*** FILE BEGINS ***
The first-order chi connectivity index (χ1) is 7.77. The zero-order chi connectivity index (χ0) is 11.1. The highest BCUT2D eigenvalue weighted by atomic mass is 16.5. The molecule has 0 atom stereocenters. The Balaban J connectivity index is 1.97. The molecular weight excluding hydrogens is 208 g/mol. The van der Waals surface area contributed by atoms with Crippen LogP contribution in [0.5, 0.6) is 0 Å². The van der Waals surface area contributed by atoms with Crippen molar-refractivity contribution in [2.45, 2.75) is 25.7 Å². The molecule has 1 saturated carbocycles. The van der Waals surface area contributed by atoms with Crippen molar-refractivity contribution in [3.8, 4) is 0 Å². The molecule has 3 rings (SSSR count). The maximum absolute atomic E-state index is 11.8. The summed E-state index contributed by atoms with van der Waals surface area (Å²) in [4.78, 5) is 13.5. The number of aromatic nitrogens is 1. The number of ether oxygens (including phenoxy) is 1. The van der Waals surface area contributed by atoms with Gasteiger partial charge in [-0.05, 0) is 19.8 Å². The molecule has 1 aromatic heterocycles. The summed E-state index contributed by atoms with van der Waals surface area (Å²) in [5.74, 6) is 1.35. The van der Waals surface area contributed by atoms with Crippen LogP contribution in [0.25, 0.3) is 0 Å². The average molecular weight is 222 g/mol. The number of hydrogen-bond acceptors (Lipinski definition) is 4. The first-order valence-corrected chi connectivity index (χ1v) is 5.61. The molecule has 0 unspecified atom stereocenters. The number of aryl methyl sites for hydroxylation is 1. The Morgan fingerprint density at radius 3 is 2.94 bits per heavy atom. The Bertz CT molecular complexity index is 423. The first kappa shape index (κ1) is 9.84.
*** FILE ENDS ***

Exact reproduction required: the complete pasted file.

The first-order chi connectivity index (χ1) is 7.77. The zero-order chi connectivity index (χ0) is 11.1. The highest BCUT2D eigenvalue weighted by atomic mass is 16.5. The molecule has 0 atom stereocenters. The Balaban J connectivity index is 1.97. The molecular weight excluding hydrogens is 208 g/mol. The van der Waals surface area contributed by atoms with Crippen LogP contribution in [0.5, 0.6) is 0 Å². The van der Waals surface area contributed by atoms with Crippen molar-refractivity contribution in [2.45, 2.75) is 25.7 Å². The molecule has 1 saturated carbocycles. The van der Waals surface area contributed by atoms with Crippen molar-refractivity contribution in [3.8, 4) is 0 Å². The molecule has 3 rings (SSSR count). The maximum absolute atomic E-state index is 11.8. The summed E-state index contributed by atoms with van der Waals surface area (Å²) in [4.78, 5) is 13.5. The number of aromatic nitrogens is 1. The number of ether oxygens (including phenoxy) is 1. The van der Waals surface area contributed by atoms with Gasteiger partial charge in [-0.05, 0) is 19.8 Å². The molecule has 1 aromatic heterocycles. The summed E-state index contributed by atoms with van der Waals surface area (Å²) in [5.74, 6) is 1.35. The van der Waals surface area contributed by atoms with Crippen LogP contribution in [0.25, 0.3) is 0 Å². The average molecular weight is 222 g/mol. The number of hydrogen-bond acceptors (Lipinski definition) is 4. The first-order valence-corrected chi connectivity index (χ1v) is 5.61. The molecule has 0 unspecified atom stereocenters. The number of aryl methyl sites for hydroxylation is 1. The Morgan fingerprint density at radius 3 is 2.94 bits per heavy atom. The Bertz CT molecular complexity index is 423. The first kappa shape index (κ1) is 9.84.